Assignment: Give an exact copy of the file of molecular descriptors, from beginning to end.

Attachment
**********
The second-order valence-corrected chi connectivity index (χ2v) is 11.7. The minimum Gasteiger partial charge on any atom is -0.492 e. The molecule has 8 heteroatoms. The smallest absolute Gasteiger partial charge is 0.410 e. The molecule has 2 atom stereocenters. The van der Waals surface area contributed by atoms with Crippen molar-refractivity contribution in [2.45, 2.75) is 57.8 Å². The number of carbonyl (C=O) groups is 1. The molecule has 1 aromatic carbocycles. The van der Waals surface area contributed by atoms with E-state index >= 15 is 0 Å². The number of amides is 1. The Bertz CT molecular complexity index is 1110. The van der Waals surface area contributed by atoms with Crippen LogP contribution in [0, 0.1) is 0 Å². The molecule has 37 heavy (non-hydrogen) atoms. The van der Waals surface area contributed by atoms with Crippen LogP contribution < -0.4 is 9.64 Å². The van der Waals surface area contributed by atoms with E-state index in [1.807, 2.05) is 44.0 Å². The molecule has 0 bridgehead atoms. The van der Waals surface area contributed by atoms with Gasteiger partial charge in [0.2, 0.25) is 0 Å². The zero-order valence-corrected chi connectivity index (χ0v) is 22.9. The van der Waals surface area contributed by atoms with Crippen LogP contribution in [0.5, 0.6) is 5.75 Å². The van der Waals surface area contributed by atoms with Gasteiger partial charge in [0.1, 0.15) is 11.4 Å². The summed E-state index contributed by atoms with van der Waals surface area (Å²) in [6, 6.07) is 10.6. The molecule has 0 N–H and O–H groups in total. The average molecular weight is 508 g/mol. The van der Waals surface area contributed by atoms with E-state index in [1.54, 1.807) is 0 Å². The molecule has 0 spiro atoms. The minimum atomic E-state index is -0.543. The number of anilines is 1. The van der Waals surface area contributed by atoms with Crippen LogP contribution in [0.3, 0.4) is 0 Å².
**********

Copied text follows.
The second-order valence-corrected chi connectivity index (χ2v) is 11.7. The minimum Gasteiger partial charge on any atom is -0.492 e. The molecule has 8 heteroatoms. The smallest absolute Gasteiger partial charge is 0.410 e. The molecule has 2 atom stereocenters. The van der Waals surface area contributed by atoms with Crippen molar-refractivity contribution in [2.45, 2.75) is 57.8 Å². The number of carbonyl (C=O) groups is 1. The molecule has 1 aromatic carbocycles. The van der Waals surface area contributed by atoms with E-state index >= 15 is 0 Å². The number of amides is 1. The Bertz CT molecular complexity index is 1110. The van der Waals surface area contributed by atoms with Crippen LogP contribution in [0, 0.1) is 0 Å². The molecule has 37 heavy (non-hydrogen) atoms. The van der Waals surface area contributed by atoms with Crippen LogP contribution < -0.4 is 9.64 Å². The van der Waals surface area contributed by atoms with E-state index in [1.807, 2.05) is 44.0 Å². The molecule has 0 bridgehead atoms. The van der Waals surface area contributed by atoms with Gasteiger partial charge in [0.2, 0.25) is 0 Å². The zero-order valence-corrected chi connectivity index (χ0v) is 22.9. The van der Waals surface area contributed by atoms with Crippen LogP contribution in [0.5, 0.6) is 5.75 Å². The van der Waals surface area contributed by atoms with Gasteiger partial charge in [0.1, 0.15) is 11.4 Å². The summed E-state index contributed by atoms with van der Waals surface area (Å²) in [6, 6.07) is 10.6. The molecule has 0 N–H and O–H groups in total. The average molecular weight is 508 g/mol. The van der Waals surface area contributed by atoms with E-state index in [1.54, 1.807) is 0 Å². The molecule has 0 spiro atoms. The minimum atomic E-state index is -0.543. The number of anilines is 1. The van der Waals surface area contributed by atoms with Crippen LogP contribution in [0.3, 0.4) is 0 Å².